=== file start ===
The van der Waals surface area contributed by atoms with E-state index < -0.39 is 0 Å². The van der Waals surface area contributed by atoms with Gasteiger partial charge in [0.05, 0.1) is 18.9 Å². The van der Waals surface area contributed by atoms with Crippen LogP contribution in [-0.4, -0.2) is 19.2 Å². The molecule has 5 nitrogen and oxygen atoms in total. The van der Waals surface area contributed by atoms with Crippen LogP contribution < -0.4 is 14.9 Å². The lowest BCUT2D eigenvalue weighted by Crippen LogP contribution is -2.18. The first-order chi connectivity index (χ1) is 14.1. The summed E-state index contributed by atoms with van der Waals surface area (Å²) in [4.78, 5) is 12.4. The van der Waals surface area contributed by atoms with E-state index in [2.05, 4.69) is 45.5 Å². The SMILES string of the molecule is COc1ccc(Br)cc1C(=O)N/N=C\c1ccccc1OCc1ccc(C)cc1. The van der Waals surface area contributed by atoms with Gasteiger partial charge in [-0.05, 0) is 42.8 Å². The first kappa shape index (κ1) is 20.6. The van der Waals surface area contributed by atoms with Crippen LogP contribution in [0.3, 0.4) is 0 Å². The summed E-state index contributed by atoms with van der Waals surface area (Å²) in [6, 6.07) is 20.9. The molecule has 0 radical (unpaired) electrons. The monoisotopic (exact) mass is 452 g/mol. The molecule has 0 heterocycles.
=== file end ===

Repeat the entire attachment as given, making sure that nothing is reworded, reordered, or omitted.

The van der Waals surface area contributed by atoms with E-state index < -0.39 is 0 Å². The van der Waals surface area contributed by atoms with Gasteiger partial charge in [0.05, 0.1) is 18.9 Å². The van der Waals surface area contributed by atoms with Crippen LogP contribution in [-0.4, -0.2) is 19.2 Å². The molecule has 5 nitrogen and oxygen atoms in total. The van der Waals surface area contributed by atoms with Crippen LogP contribution < -0.4 is 14.9 Å². The lowest BCUT2D eigenvalue weighted by Crippen LogP contribution is -2.18. The first-order chi connectivity index (χ1) is 14.1. The summed E-state index contributed by atoms with van der Waals surface area (Å²) in [4.78, 5) is 12.4. The van der Waals surface area contributed by atoms with E-state index in [2.05, 4.69) is 45.5 Å². The SMILES string of the molecule is COc1ccc(Br)cc1C(=O)N/N=C\c1ccccc1OCc1ccc(C)cc1. The van der Waals surface area contributed by atoms with Gasteiger partial charge in [-0.05, 0) is 42.8 Å². The first kappa shape index (κ1) is 20.6. The van der Waals surface area contributed by atoms with Crippen LogP contribution in [0.3, 0.4) is 0 Å². The summed E-state index contributed by atoms with van der Waals surface area (Å²) in [6, 6.07) is 20.9. The molecule has 0 radical (unpaired) electrons. The monoisotopic (exact) mass is 452 g/mol. The molecule has 0 heterocycles.